Some restaurant operators — hoping to give beer lovers a stocking full of cheer and boost their own coffers in the process — are promoting holiday and winter seasonal beers with elaborate lists and beer-and-food events. Such initiatives are in keeping with the festivity of the season, the rising prominence of quality brew and a seeming co-ed trend of beer appreciation that sees both genders hoisting pints together.
Asign of the times is the high esteem for craft beer shown in the recent "What's Hot, What's Not Chef Survey" by the National Restaurant Association. Almost three-quarters of the survey's respondents, all members of the American Culinary Federation, deemed craft beer "hot." Overall, it ranked sixth on the top 20 list of hot food and beverage trends, just behind specialty sandwiches and ahead of sustainable seafood.
However, at Brasserie Beck in Washington, D.C., formidable holiday brews are No. 1 at this time of year. Beer specialist Bill Catron sports an almost exclusively Belgian lineup. "For the Belgians, Christmas is the biggest time of the year for beer," said Catron, who noted that his seasonals make some patrons feel "like a kid in a candy store." The Belgian assortment includes Serafijn Christmas Angel, Fantome Hiver, Fantome Noel, Delirium Noel, St. Bernardus Christmas Ale and Scaldis Noel. The one exception to Belgian rule is a 10-year-old keg of Samichlaus, an Austrian strong winter brew that Catron plans to tap during Christmas week. Draft brews are priced around $8; the Samichlaus will probably fetch $13.
Bold flavor statements are the common denominators of brews like the above. "Generally, these are bigger, darker beers that really fit the season," said John McDevitt, chef-owner of the High Street Grill in Mount Holly, N.J. "They can be anything from Belgian styles to double bocks to dark wheats, like Aventinus, which technically isn't a Christmas beer but works really well at this time."
At Rustico Restaurant & Bar in Alexandria, Va., beer director Greg Engert sees a trend of U.S. craft brewers capitalizing on the interest in winter seasonals by releasing a Christmas-themed specialty beer early in the holiday season followed by a barleywine, a type of dark, extra-strong ale, before winter is out. "They're splitting the season," said Engert, and in turn some operators adjust their beer lineups.
Given the current level of interest, some operators have made beer tastings and events major pillars of their concepts. At High Street Grill, McDevitt features 10 craft beers on tap and a monthly beer lunch. "It's a good way to fill my seats on a Saturday afternoon, when it tends to be slow, and bring in $1,500 to two grand," he said. "It's probably the best way we've gotten new customers."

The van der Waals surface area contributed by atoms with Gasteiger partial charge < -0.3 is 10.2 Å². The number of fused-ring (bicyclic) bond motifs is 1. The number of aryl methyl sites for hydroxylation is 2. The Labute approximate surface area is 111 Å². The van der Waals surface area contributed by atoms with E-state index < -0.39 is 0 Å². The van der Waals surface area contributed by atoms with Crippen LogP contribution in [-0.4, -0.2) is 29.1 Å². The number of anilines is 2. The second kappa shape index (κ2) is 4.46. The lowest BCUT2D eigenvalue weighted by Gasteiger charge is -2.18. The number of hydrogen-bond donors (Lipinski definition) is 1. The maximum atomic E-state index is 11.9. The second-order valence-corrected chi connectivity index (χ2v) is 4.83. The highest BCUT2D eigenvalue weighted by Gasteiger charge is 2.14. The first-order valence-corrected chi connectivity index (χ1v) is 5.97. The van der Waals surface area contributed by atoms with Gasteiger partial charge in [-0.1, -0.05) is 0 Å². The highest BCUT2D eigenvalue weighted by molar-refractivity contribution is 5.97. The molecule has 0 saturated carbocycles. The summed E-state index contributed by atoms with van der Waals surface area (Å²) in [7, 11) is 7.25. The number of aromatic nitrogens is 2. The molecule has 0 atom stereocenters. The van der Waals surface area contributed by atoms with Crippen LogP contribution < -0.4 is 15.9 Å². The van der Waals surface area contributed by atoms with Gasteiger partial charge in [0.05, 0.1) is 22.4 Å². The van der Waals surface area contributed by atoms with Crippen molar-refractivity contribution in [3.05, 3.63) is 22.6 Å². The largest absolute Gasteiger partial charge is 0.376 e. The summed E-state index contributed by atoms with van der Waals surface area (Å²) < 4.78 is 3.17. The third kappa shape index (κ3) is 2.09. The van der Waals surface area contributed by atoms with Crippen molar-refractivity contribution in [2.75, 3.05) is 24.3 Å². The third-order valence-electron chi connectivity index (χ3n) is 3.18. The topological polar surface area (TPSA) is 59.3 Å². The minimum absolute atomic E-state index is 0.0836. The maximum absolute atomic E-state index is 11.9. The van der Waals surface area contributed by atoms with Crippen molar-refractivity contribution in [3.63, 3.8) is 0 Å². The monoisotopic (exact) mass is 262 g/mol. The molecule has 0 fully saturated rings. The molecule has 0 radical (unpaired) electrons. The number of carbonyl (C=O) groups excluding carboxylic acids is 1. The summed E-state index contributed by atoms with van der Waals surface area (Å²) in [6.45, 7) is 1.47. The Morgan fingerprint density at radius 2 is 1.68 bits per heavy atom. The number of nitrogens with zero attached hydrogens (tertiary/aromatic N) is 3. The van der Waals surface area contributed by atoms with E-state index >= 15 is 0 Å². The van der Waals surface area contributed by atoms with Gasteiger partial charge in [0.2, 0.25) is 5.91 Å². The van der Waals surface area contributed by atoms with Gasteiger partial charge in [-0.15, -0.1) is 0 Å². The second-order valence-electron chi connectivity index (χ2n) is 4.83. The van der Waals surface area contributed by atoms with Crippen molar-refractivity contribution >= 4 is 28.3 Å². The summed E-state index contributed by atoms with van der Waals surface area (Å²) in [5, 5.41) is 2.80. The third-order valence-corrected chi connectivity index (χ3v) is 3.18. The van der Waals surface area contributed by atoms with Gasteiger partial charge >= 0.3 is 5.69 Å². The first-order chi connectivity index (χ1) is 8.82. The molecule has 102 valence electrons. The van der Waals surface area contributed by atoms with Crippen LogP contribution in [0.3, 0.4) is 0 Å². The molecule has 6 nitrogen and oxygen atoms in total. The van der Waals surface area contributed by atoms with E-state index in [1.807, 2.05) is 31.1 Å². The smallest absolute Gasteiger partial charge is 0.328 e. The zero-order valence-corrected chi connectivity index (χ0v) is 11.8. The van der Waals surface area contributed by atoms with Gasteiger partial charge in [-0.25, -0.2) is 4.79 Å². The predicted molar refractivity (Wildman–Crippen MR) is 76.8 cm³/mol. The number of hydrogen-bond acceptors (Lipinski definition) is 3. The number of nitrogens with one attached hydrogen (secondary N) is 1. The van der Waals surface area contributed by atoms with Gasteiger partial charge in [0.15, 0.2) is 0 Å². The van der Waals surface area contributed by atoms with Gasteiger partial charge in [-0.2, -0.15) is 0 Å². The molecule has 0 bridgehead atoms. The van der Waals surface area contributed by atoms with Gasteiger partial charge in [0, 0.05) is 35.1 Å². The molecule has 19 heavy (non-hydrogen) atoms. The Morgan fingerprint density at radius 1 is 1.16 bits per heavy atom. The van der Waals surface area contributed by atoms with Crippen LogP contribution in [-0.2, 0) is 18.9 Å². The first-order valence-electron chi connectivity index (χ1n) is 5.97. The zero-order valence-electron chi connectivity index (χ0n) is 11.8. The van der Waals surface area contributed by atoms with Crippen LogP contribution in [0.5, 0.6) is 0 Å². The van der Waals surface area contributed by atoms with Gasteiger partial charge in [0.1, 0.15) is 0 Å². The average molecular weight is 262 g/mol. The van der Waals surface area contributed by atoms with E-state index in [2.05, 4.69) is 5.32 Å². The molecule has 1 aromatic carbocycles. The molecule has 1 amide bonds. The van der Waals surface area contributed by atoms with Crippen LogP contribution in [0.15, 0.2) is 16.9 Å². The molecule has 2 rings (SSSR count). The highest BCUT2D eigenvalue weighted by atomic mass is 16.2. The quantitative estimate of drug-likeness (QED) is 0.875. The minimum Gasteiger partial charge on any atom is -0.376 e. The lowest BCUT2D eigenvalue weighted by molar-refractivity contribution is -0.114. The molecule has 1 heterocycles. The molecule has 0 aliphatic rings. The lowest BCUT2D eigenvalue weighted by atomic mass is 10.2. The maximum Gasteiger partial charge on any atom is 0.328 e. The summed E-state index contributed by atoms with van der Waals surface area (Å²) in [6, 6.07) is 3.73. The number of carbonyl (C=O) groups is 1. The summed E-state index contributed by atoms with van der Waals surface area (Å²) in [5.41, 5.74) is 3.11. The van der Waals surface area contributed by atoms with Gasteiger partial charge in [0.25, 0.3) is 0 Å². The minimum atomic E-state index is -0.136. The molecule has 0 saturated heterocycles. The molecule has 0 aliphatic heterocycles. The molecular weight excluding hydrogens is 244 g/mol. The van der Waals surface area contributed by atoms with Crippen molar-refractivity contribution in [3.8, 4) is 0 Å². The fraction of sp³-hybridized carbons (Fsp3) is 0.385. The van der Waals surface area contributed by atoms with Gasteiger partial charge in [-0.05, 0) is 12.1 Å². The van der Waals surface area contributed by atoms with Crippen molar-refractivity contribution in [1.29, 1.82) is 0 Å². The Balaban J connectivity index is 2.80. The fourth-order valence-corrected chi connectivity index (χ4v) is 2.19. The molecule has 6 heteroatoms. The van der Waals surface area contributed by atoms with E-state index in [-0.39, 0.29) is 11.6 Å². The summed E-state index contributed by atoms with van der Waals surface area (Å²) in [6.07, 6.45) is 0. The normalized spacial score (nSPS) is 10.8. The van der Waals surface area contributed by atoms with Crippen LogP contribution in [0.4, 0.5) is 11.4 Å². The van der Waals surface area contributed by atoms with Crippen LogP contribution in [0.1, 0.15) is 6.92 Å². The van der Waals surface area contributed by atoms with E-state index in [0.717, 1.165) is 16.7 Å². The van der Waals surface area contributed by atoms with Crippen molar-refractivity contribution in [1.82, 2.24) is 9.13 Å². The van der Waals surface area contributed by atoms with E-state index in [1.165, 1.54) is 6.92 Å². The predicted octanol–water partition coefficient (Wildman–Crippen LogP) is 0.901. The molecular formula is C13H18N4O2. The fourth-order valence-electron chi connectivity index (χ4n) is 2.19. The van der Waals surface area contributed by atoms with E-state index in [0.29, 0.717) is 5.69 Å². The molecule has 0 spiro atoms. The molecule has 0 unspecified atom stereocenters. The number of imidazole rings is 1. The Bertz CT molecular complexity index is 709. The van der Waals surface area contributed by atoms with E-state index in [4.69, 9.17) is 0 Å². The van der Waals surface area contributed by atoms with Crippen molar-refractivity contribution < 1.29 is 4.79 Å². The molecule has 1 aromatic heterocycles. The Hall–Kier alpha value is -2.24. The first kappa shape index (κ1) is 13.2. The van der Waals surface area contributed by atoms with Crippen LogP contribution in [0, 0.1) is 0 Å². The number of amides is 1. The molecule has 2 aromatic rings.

At press time, McDevitt was preparing for his fourth annual Holiday Ales Beer Lunch with four courses of food and four special brews, priced at $45 per person. One of the prime pairings will be Troegs Mad Elf, a Belgian-style holiday ale from Pennsylvania made with cherries and honey, along with Stuffed Pork Loin with Roasted Shallots, Pears and Maytag Blue Cheese.
Over at Rustico, Engert said he expects no trouble filling 80 seats for a five-course, $115 per-person New Year's Eve dinner showcasing Samuel Smith Winter Welcome, a British holiday ale; California's very hoppy Sierra Nevada Celebration Ale; Gouden Carolus Christmas, a strong, dark Belgian ale; and St. George Winter Stout, from Virginia. They will be matched with the sophisticated cuisine of classically trained chef Frank Morales.
Also hitching itself to the craft beer star is Pacific Standard, a 3-month-old pub in Brooklyn, N.Y. Co-owner John-Christian Rauschenberg used the phrase "microbrew fanatics" to describe himself and his partner, Jonathan Stan. "It's great to pick out our own beers and show people the ones we like. I personally get really excited, because some of these, like the Anchor and the Sierra Nevada, are different every year."
Pacific Standard leans to domestic products like Anchor Christmas Ale, Sierra Nevada Celebration and Sierra Nevada Bigfoot Barleywine, all from California, and Great Divide Hibernation Ale, a strong Colorado ale. Rauschenberg expects to put on Ramstein Winter Wheat from New Jersey and Victory Old Horizontal, a Pennsylvania barleywine, before the season ends.
Although according to stereotype, beer appreciation is a testosterone-steeped affair, that's not the case, according to some operators. For instance, the gender skew of High Street Grill's beer lunches is "pretty split down the middle," McDevitt said. "It's a lot of couples."
Rustico's beer dinners, too, draw "couples and lots of women," said Engert. "A lot of women are getting into great beer. Some of them have husbands who are more into wine or mundane beers."